Africa leaders are convened in Washington this week to discuss Africa priorities with President Obama and U.S. institutions. U.S. support for HIV/AIDS programs will be an important topic of discussion. Africa’s economic development can accelerate if Africa can have sustainable financing for its HIV/AIDS programs and stop this epidemic. U.S. investment of $52 billion has saved Africa from economic and social disasters from HIVAIDS. U.S. support for HIV programs through PEPFAR and the Global Fund has now put 15 million people on treatment. U.S. financing helped mobilise additional resources from European and other developed countries.
In July, the international AIDS Conference in Melbourne, Australia focussed on global commitment to end this epidemic. The global target is to reach 20 million people with treatment by 2020 and for an AIDS free generation by 2030. The importance of innovation and new technology, accelerated development of point-of-care diagnostics, more attention to high risk groups with tests and treatment, and a need to ensure sustainable national programs, were discussed. The world can end this epidemic but it has to be a collective effort over next several years.
Over 50 percent of the HIV infected people do not know their status. While adult treatment has increased considerably, the treatment gap among children is huge. Social stigma denies access to treatment to high risk groups such as young people, LGBT, transgender, and females in restrictive societies. The basic human rights to access to testing and treatment is not available for millions of people.
We can achieve global targets through innovative financing, technology, and a global commitment to basic human rights to universal access to treatment for all. Each national program can generate additional resources from innovative financing such as small tax on financial transaction, transportation, etc. A small tax of one dollar on a train ticket can generate millions of additional resources for the national programs to put more people on treatment.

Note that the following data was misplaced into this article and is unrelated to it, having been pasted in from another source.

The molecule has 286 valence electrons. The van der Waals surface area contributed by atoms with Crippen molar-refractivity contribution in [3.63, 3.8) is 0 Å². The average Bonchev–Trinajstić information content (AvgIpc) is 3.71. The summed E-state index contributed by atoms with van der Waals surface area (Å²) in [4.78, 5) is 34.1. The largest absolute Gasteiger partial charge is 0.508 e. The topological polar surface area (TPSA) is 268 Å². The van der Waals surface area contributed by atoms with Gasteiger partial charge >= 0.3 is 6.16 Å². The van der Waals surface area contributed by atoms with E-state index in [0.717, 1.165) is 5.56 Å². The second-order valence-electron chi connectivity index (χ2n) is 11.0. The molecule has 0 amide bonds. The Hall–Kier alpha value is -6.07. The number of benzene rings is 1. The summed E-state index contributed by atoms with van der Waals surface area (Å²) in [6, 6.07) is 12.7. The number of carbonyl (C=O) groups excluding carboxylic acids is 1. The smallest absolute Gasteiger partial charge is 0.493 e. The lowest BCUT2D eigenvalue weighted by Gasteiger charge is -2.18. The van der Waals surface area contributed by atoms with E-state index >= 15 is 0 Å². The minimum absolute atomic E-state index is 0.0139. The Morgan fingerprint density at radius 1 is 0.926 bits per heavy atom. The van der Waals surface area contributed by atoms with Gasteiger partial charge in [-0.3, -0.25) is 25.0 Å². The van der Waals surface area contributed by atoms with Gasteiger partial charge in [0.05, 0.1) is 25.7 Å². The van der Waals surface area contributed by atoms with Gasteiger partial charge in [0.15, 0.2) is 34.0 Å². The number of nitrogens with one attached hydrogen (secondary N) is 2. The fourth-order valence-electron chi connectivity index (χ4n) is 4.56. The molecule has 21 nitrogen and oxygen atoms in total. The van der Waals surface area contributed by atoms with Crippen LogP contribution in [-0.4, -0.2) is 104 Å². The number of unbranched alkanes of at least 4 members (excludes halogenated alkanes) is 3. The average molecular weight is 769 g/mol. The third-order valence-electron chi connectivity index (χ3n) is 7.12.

When it comes to new technology, UNITAID and Gates Foundation are funding several projects to bring to market new drugs and diagnostics that are better, affordable, and can be used at homes or near patients’ homes. This means more people will get to know their HIV status and seek treatment. UNITAID investments in point of care diagnostics will be a game changer because tests can be done in the remotest places and in the homes of people. The new point of care diagnostics are portable and can be operated by battery or solar power or electricity, and the results from tests can be available in less than 30 minutes. This is a huge leap forward for rural poor who will not need to travel far to get tested or loose a day in trying to get treatment. For a poor man or woman, a loss of one day is a huge cost in terms of lost income. For a woman in Islamic society of Sudan, for example, a confidential test is what is needed to save her life. A portable Early
Infant Diagnostic can increase access to testing for millions of children, thus improving their survival through fast access to treatment.
UNITAID also funds Medicines Patent Pool, a Swiss Foundation, which negotiates patented drugs to be produced by generic manufacturers so that these newer, better drugs are affordable for poorer countries. Over 80 percent of drug procurement by PEPFAR and the Global Fund are from generic sources, thus making cost effective use of contributions from US and other countries. Generic drug production also helps drug manufacturers in developing countries. Outside FDA, UNITAID and Gates Foundation funds the only global program on pre-qualification of drugs and diagnostics in Europe through the World Health Organisation in Switzerland.
African leaders must be prepared to discuss transition and sustainable financing for HIV/AIDS programs. A commitment to shared responsibility and national financing is what is needed from all.
Rahman is head of Operations for UNITAID, a Switzerland-based multi-lateral financing UN organisation focused on global health initiatives.